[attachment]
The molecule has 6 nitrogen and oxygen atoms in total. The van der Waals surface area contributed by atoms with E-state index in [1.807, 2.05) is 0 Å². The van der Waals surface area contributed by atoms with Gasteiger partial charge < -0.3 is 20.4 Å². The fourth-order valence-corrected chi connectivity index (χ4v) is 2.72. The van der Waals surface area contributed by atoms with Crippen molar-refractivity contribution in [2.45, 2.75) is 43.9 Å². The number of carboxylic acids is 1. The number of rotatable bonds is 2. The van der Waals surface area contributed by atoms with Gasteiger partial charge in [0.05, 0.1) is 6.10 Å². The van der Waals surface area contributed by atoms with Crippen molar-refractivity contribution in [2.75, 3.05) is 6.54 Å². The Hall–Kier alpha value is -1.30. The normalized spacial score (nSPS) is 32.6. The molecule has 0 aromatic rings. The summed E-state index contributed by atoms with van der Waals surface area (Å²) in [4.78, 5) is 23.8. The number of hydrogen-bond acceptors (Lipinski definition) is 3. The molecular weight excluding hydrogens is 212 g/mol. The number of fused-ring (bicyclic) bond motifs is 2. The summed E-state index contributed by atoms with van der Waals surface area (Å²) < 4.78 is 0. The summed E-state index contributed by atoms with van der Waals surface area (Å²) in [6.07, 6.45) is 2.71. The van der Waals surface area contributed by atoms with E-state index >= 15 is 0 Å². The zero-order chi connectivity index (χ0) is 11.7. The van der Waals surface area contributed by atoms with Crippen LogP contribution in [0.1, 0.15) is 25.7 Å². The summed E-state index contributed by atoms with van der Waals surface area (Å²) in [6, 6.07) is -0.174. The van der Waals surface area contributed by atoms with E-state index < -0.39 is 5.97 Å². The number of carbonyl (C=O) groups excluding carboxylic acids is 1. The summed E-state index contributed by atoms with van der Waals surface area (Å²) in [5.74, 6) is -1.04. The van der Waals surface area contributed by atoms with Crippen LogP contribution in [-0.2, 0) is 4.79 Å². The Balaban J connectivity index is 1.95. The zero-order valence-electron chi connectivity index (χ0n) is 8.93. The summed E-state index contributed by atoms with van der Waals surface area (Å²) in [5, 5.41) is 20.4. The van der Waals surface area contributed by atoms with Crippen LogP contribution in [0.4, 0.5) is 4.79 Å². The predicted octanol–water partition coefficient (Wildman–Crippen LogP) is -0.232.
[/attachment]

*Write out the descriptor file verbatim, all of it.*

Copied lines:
The molecule has 6 nitrogen and oxygen atoms in total. The van der Waals surface area contributed by atoms with E-state index in [1.807, 2.05) is 0 Å². The van der Waals surface area contributed by atoms with Gasteiger partial charge < -0.3 is 20.4 Å². The fourth-order valence-corrected chi connectivity index (χ4v) is 2.72. The van der Waals surface area contributed by atoms with Crippen molar-refractivity contribution in [2.45, 2.75) is 43.9 Å². The number of carboxylic acids is 1. The number of rotatable bonds is 2. The van der Waals surface area contributed by atoms with Gasteiger partial charge in [0.05, 0.1) is 6.10 Å². The van der Waals surface area contributed by atoms with Crippen molar-refractivity contribution in [2.75, 3.05) is 6.54 Å². The Hall–Kier alpha value is -1.30. The normalized spacial score (nSPS) is 32.6. The molecule has 0 aromatic rings. The summed E-state index contributed by atoms with van der Waals surface area (Å²) in [4.78, 5) is 23.8. The number of hydrogen-bond acceptors (Lipinski definition) is 3. The molecular weight excluding hydrogens is 212 g/mol. The number of fused-ring (bicyclic) bond motifs is 2. The summed E-state index contributed by atoms with van der Waals surface area (Å²) < 4.78 is 0. The summed E-state index contributed by atoms with van der Waals surface area (Å²) in [6.07, 6.45) is 2.71. The van der Waals surface area contributed by atoms with E-state index >= 15 is 0 Å². The zero-order chi connectivity index (χ0) is 11.7. The van der Waals surface area contributed by atoms with Crippen LogP contribution in [0.1, 0.15) is 25.7 Å². The summed E-state index contributed by atoms with van der Waals surface area (Å²) in [6, 6.07) is -0.174. The van der Waals surface area contributed by atoms with E-state index < -0.39 is 5.97 Å². The number of carbonyl (C=O) groups excluding carboxylic acids is 1. The summed E-state index contributed by atoms with van der Waals surface area (Å²) in [5.74, 6) is -1.04. The van der Waals surface area contributed by atoms with Crippen LogP contribution in [-0.2, 0) is 4.79 Å². The Balaban J connectivity index is 1.95. The zero-order valence-electron chi connectivity index (χ0n) is 8.93. The summed E-state index contributed by atoms with van der Waals surface area (Å²) in [5, 5.41) is 20.4. The van der Waals surface area contributed by atoms with Crippen LogP contribution in [0.4, 0.5) is 4.79 Å². The predicted octanol–water partition coefficient (Wildman–Crippen LogP) is -0.232.